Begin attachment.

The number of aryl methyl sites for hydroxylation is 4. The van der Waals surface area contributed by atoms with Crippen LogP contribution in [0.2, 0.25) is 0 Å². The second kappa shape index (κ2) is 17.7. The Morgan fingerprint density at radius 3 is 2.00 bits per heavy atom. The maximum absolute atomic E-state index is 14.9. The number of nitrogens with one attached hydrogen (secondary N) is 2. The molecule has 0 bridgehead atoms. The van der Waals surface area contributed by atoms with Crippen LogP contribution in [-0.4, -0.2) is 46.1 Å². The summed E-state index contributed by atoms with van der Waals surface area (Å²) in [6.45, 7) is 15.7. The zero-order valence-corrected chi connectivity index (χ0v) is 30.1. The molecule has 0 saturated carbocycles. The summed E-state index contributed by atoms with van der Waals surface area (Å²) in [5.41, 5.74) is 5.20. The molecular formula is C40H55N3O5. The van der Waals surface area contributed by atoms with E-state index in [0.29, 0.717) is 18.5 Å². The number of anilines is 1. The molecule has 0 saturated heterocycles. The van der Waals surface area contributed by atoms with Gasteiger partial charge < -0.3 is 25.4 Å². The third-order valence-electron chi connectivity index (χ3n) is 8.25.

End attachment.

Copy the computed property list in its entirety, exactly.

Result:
The number of aryl methyl sites for hydroxylation is 4. The van der Waals surface area contributed by atoms with Crippen LogP contribution in [0.2, 0.25) is 0 Å². The second kappa shape index (κ2) is 17.7. The Morgan fingerprint density at radius 3 is 2.00 bits per heavy atom. The maximum absolute atomic E-state index is 14.9. The number of nitrogens with one attached hydrogen (secondary N) is 2. The molecule has 0 bridgehead atoms. The van der Waals surface area contributed by atoms with Crippen LogP contribution in [-0.4, -0.2) is 46.1 Å². The summed E-state index contributed by atoms with van der Waals surface area (Å²) in [6.45, 7) is 15.7. The zero-order valence-corrected chi connectivity index (χ0v) is 30.1. The molecule has 0 saturated carbocycles. The summed E-state index contributed by atoms with van der Waals surface area (Å²) in [5.41, 5.74) is 5.20. The molecular formula is C40H55N3O5. The van der Waals surface area contributed by atoms with E-state index in [0.29, 0.717) is 18.5 Å². The number of anilines is 1. The molecule has 0 saturated heterocycles. The van der Waals surface area contributed by atoms with Gasteiger partial charge < -0.3 is 25.4 Å². The third-order valence-electron chi connectivity index (χ3n) is 8.25.